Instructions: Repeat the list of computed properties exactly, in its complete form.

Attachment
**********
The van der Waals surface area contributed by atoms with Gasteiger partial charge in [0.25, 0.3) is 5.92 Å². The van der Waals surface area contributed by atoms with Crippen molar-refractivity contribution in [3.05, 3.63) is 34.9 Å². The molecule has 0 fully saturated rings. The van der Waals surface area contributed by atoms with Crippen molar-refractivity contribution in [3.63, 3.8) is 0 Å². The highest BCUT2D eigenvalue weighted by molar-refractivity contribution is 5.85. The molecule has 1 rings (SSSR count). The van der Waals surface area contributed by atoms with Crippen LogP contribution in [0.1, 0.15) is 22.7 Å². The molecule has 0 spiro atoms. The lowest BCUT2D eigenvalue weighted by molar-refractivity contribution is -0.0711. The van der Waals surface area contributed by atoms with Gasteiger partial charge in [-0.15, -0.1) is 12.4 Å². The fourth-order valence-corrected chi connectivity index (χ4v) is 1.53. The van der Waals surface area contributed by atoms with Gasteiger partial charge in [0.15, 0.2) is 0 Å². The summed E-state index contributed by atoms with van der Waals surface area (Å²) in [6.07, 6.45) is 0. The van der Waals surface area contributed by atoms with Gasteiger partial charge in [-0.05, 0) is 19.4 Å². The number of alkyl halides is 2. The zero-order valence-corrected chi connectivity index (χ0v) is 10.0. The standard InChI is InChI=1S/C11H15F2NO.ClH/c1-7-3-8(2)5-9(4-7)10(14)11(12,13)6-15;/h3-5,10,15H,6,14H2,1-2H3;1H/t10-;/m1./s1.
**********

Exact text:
The van der Waals surface area contributed by atoms with Gasteiger partial charge in [0.25, 0.3) is 5.92 Å². The van der Waals surface area contributed by atoms with Crippen molar-refractivity contribution in [3.05, 3.63) is 34.9 Å². The molecule has 0 fully saturated rings. The van der Waals surface area contributed by atoms with Crippen molar-refractivity contribution in [3.63, 3.8) is 0 Å². The highest BCUT2D eigenvalue weighted by molar-refractivity contribution is 5.85. The molecule has 1 rings (SSSR count). The van der Waals surface area contributed by atoms with Crippen LogP contribution in [0.1, 0.15) is 22.7 Å². The molecule has 0 spiro atoms. The lowest BCUT2D eigenvalue weighted by molar-refractivity contribution is -0.0711. The van der Waals surface area contributed by atoms with Gasteiger partial charge in [-0.15, -0.1) is 12.4 Å². The fourth-order valence-corrected chi connectivity index (χ4v) is 1.53. The van der Waals surface area contributed by atoms with Gasteiger partial charge in [0.15, 0.2) is 0 Å². The summed E-state index contributed by atoms with van der Waals surface area (Å²) in [6.07, 6.45) is 0. The van der Waals surface area contributed by atoms with Gasteiger partial charge in [-0.05, 0) is 19.4 Å². The number of alkyl halides is 2. The zero-order valence-corrected chi connectivity index (χ0v) is 10.0. The standard InChI is InChI=1S/C11H15F2NO.ClH/c1-7-3-8(2)5-9(4-7)10(14)11(12,13)6-15;/h3-5,10,15H,6,14H2,1-2H3;1H/t10-;/m1./s1.